Parties must arbitrate a dispute under the Code if:
o Arbitration under the Code is either:
(1) Required by a written agreement, or
(2) Requested by the customer;
o The dispute is between a customer and a member or associated person of a member; and;
o The dispute arises in connection with the business activities of the member or the associated person . . . .
FINRA Rule 12200, available at
1. Arbitration Has Been Requested by Customers (the Rappaports)
In interpreting the predecessor to Rule 12200, the court in John Hancock Life Ins. Co. v. Wilson decided that an investor who is a customer of the associated person, but not the member directly, still qualifies as a " customer" under the rule. 254 F.3d 48, 59 (2d Cir. 2001) (" In the district court's view, the term customer plainly refers to either the members or the associated person's customer. We agree with the district court." ) This interpretation is supported by the broad definition of the term " customer" in the FINRA rules, which specifies only what a customer is not: " A customer shall not include a broker or dealer." FINRA Rule 12100(i), available at http://finra.complinet.com/en/display/display_main.html?rbid=2403& element_id=4099.
During the time of the investments at issue here, the Rappaports were customers of Duggins who, in turn, was an associated person of Chelsea. The Rappaports have requested arbitration. Arbitration has therefore been requested by a " customer" within the meaning of the rule, and the requirement of subsection one of Rule 12200 is satisfied.
2. The Dispute is Between a Customer (the Rappaports) and a Member (Chelsea)
As analyzed above, the Rappaports were customers. The dispute is between the Rappaports and Chelsea. Therefore the requirement of subsection two of Rule 12200 is satisfied.
3. The Dispute arose out of Business Activities of an Associated Person (Duggins)
and a Member (Chelsea)
Chelsea argues that subsection three of Rule 12200 is not satisfied because the dispute does not arise out of the business activities of Chelsea. This argument overlooks the language of the rule, which only requires that the dispute arise out of the " business activities of the member or the associated person." Rule 12200 (emphasis added). This dispute arises out of Duggins' business activity, because the Rappaports are alleging wrongdoing based on Duggins' conduct in his role as a seller of securities.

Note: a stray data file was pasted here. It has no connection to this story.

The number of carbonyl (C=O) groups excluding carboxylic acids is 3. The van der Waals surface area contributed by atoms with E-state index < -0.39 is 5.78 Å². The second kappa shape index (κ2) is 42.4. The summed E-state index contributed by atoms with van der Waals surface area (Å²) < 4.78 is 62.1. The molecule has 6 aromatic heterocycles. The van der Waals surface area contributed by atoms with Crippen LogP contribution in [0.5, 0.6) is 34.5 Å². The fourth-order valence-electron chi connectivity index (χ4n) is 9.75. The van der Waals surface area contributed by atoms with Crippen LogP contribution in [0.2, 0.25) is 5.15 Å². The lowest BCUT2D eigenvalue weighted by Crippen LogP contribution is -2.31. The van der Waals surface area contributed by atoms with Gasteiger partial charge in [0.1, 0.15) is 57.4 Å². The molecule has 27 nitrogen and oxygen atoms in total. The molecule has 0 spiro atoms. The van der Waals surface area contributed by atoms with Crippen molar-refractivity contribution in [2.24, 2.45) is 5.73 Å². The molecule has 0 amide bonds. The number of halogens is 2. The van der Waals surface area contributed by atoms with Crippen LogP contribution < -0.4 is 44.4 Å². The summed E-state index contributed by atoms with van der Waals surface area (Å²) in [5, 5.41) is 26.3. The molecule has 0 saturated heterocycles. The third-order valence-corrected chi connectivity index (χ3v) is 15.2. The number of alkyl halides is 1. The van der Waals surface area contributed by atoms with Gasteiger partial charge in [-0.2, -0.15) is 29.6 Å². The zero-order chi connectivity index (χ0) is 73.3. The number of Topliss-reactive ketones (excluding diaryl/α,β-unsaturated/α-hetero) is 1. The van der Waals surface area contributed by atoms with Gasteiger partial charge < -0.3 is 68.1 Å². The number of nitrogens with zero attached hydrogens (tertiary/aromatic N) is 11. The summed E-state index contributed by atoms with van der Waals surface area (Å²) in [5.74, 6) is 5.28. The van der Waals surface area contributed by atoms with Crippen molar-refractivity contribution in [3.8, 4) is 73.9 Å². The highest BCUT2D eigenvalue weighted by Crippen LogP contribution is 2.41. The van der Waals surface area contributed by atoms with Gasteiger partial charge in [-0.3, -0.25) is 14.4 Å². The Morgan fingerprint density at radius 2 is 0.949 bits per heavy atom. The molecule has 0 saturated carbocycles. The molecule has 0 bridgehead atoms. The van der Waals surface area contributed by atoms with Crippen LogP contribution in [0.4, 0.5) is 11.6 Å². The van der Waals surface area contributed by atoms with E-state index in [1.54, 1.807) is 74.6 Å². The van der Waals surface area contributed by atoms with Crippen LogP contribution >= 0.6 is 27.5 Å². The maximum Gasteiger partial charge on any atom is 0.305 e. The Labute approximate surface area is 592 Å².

The Rappaports claims also arise out of the business activities of Chelsea because the claims are based, in part, upon a theory of negligent supervision. Compl. Ex. A at 15. Claims for negligent supervision are based upon the " business" of the supervising firm. Royal Alliance Associates, Inc. v. Davis, 897 F.Supp. 783, 788 (S.D.N.Y. 1995) (" Royal's supervision of its registered agents is certainly part of Royal's business." ).
The claims arise out of the business activities of Duggins and Chelsea. The third requirement of Rule 12200 is satisfied.
Because the requirements of all three subsections of Rule 12200 are met, this dispute is subject to arbitration. The Motion is granted. Chelsea's complaint for declaratory relief is dismissed because its sole request for relief is an order finding that the claims are not subject to arbitration. UBS Fin. Services, Inc. v. Carilion Clinic, 706 F.3d 319, 323 (4th Cir. 2013).
IT IS HEREBY ORDERED that the Motion is granted and the Complaint is dismissed without leave to amend.